Cache Creek Vineyards and Winery
Lake County AVA
Cache Creek Vineyards and Winery has also been devoted to sustainable farming practices since its inception - part of their vision of creating a wildlife haven.
When Don Van Pelt took over the running of his family’s Cache Creek Vineyards and Winery (Pronounced cash) some fifteen years ago, he did it with the intention of carrying on his father’s legacy and dream of creating a wine entity that would rival some of the finest wineries in Northern California.
Originally, the fledgling winery carefully planted a total of 75 acres on their expansive 590-acres of land, comprised of several varietals, Chardonnay, Sauvignon Blanc, Cabernet Sauvignon to name a few. The idea was to grow and sell their high-quality fruit to other wineries in the surrounding Napa and Lake Counties, while also creating a thriving environment for the herd of Tule elk and other animals that roamed the property.
After receiving more than stellar responses to their fruit, the Van Pelt family decided to try their hand at making wine themselves. In 2005, the winery’s first release became a reality, a total of but 500 cases.
“I felt it was up to the rest of our family to carry forward and honor my father’s memory,” recalled Van Pelt during a recent interview. “It was 2004, he had just died, and we hadn’t even released our first wines. It seemed like a large responsibility to carry, but it was his wish and it was up to my family to see it through.”
The ensuing years have been very kind to Cache Creek Vineyards and Winery and to the Van Pelt Family in particular.
Today’s Cache Creek Vineyards and Winery has grown into a 4,000-case operation that produces seven different varietals plus an assortment of blends and dessert wines.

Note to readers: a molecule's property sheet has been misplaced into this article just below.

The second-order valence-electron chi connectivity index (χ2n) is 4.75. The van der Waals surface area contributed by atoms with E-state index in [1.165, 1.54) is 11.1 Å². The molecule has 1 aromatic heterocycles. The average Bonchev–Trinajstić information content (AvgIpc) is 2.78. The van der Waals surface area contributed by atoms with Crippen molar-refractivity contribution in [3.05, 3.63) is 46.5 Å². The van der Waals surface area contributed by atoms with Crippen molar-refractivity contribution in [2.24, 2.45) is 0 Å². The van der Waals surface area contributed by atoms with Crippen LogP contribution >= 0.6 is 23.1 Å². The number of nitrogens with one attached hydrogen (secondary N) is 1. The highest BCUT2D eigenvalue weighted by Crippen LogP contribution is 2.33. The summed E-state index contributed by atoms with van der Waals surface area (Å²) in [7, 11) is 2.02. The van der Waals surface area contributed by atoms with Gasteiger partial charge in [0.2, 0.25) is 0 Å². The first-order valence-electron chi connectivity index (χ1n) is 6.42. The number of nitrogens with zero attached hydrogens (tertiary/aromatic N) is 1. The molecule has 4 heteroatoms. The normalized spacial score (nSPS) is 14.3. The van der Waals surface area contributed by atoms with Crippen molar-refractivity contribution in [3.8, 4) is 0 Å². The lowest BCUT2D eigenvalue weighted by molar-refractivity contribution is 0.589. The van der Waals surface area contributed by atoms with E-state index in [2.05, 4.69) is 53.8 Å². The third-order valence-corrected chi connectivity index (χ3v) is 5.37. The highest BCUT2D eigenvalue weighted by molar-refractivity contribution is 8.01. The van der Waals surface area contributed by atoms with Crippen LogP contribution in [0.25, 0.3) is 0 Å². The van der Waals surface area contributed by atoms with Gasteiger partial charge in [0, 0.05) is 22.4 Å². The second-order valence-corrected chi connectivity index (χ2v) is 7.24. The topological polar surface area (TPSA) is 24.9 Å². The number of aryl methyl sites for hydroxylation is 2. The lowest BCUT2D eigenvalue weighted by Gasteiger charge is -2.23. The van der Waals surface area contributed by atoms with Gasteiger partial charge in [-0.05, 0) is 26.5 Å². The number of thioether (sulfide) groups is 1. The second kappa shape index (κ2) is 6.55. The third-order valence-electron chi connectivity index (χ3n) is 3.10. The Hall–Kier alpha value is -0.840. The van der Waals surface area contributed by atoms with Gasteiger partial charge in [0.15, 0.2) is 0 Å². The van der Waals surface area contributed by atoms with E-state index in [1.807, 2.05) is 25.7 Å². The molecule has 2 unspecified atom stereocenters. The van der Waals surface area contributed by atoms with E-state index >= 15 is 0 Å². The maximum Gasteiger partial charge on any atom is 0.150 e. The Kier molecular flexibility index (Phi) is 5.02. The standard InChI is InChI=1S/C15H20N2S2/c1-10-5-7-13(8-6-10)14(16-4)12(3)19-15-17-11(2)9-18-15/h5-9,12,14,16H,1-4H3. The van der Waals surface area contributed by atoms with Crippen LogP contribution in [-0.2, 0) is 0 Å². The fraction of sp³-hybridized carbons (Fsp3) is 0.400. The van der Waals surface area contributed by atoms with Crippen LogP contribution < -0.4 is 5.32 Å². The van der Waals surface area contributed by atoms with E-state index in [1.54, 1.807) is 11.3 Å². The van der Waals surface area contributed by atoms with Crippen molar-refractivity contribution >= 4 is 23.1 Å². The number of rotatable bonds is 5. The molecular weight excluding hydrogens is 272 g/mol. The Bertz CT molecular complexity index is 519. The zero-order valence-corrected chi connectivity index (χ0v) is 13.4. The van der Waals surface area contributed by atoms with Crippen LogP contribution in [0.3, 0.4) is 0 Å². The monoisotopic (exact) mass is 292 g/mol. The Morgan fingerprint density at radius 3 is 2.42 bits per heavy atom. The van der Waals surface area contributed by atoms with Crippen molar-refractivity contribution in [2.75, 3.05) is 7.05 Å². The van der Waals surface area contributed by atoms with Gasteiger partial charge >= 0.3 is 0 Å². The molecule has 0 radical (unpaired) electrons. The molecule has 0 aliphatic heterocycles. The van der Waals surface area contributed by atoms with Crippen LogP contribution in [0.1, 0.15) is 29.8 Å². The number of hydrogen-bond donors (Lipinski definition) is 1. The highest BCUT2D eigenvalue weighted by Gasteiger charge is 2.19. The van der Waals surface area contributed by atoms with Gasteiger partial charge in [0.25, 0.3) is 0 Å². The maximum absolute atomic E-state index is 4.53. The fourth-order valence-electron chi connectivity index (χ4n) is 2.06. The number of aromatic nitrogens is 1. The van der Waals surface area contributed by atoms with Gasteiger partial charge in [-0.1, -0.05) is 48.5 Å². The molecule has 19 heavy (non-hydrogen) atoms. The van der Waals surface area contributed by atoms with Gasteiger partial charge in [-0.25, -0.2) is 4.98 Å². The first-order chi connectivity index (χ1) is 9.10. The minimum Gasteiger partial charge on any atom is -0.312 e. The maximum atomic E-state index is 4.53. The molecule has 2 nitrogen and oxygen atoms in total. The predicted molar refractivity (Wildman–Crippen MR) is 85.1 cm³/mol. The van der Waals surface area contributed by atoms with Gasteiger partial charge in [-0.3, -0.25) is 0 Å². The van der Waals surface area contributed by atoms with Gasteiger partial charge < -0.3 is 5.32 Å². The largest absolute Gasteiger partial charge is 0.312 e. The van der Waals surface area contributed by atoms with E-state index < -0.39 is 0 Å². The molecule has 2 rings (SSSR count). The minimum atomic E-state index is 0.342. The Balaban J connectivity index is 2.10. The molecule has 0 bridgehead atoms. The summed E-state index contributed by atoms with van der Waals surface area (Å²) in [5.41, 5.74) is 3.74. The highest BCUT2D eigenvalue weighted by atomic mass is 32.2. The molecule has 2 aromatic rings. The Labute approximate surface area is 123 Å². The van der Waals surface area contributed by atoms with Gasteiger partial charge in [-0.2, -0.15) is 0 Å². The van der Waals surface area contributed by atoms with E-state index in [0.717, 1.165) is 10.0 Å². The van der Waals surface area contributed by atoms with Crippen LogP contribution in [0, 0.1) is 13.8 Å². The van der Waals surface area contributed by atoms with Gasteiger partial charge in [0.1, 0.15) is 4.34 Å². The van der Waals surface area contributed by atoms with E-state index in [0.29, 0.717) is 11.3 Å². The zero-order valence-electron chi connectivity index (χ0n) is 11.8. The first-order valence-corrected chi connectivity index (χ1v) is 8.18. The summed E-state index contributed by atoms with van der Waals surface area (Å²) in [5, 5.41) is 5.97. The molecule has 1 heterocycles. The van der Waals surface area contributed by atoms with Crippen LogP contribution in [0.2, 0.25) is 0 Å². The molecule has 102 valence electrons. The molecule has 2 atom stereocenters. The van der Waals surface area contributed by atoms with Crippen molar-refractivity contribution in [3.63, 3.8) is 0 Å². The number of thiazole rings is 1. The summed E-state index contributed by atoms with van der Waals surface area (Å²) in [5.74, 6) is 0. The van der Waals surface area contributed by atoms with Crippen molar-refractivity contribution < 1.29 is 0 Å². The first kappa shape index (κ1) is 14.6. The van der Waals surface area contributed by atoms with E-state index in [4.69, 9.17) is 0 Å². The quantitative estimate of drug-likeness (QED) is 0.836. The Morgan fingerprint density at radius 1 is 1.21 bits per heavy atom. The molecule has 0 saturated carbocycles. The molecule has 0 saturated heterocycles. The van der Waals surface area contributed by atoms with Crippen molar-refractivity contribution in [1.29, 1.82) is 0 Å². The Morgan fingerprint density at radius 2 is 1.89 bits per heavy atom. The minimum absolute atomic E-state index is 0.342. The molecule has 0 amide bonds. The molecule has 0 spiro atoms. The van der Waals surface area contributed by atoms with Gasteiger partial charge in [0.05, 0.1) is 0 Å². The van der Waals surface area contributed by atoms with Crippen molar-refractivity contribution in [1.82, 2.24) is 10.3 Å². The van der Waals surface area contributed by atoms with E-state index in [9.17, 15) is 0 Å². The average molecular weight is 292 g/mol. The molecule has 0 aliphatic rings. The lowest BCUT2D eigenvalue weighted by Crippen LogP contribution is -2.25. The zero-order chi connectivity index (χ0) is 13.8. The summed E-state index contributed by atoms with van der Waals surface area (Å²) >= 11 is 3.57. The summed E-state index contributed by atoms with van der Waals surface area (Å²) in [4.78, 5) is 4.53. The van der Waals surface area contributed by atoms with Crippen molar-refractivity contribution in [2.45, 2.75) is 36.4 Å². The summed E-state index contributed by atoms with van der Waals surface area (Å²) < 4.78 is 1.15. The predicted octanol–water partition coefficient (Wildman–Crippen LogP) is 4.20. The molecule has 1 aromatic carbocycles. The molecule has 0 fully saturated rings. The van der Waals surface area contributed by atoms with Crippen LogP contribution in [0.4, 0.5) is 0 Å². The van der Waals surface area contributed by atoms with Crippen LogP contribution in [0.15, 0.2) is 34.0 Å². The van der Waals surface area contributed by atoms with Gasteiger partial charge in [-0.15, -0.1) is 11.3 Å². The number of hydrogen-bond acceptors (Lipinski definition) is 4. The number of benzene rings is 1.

The name Cache Creek derives from an actual creek that parallels the winery property and makes its way through Lake County before winding up in neighboring Yolo County. The acreage is part of the Snow Mountain Wilderness Area, an expansive area of some 60,000 acres that includes a good part of the Mendocino National Forest in Northern California.
Cache Creek Vineyards and Winery has also been devoted to sustainable farming practices since its inception - part of their vision of creating a wildlife haven. In 2017 their hard work paid off and the winery was designated as part of the California Sustainable Winegrowing Alliance.
“We’ve planted a variety of grasses on around 35 acres for the Tule elk and other animals to feed on and to attract beneficial insect predators,” added Don Van Pelt. “It’s all about making my Dad’s dream come true.”
Sometime in the future Don Van Pelt indicated his intention of enlarging the venue space at Cache Creek Vineyards and Winery to make his ranch more of a destination site for winery events and related occasions. “It’s actually quite beautiful around here, and there’s a definite commune with nature. We also want to build on our varietals and, by enhancing the property, we figure to be able to do that.”
The wines of Cache Creek Vineyards and Winery fulfill a definite need in the incredibly competitive world that is today’s wine industry. Wines that are 100% Estate Grown and carefully crafted to mirror the land and their surroundings will never go out of style.
We salute Cache Creek Vineyards and Winery for their exciting portfolio of varietal choices. We know our Gold Wine Club members will enjoy the experience of tasting these remarkable wines. Cheers!
Map of the area
The Lake County wine region, north of Napa County in Northern California, has made huge strides in establishing itself as a major wine producing region. Now home to around 25 wineries and seven designated American Viticultural Areas (AVA). While the area started in the wine business back in the late 1800s, the advent of the Prohibition era in the 1920s, saw almost all the vines replaced with other crops such as pears and walnuts. It was not until the 1960s that the growers got back to planting grapes.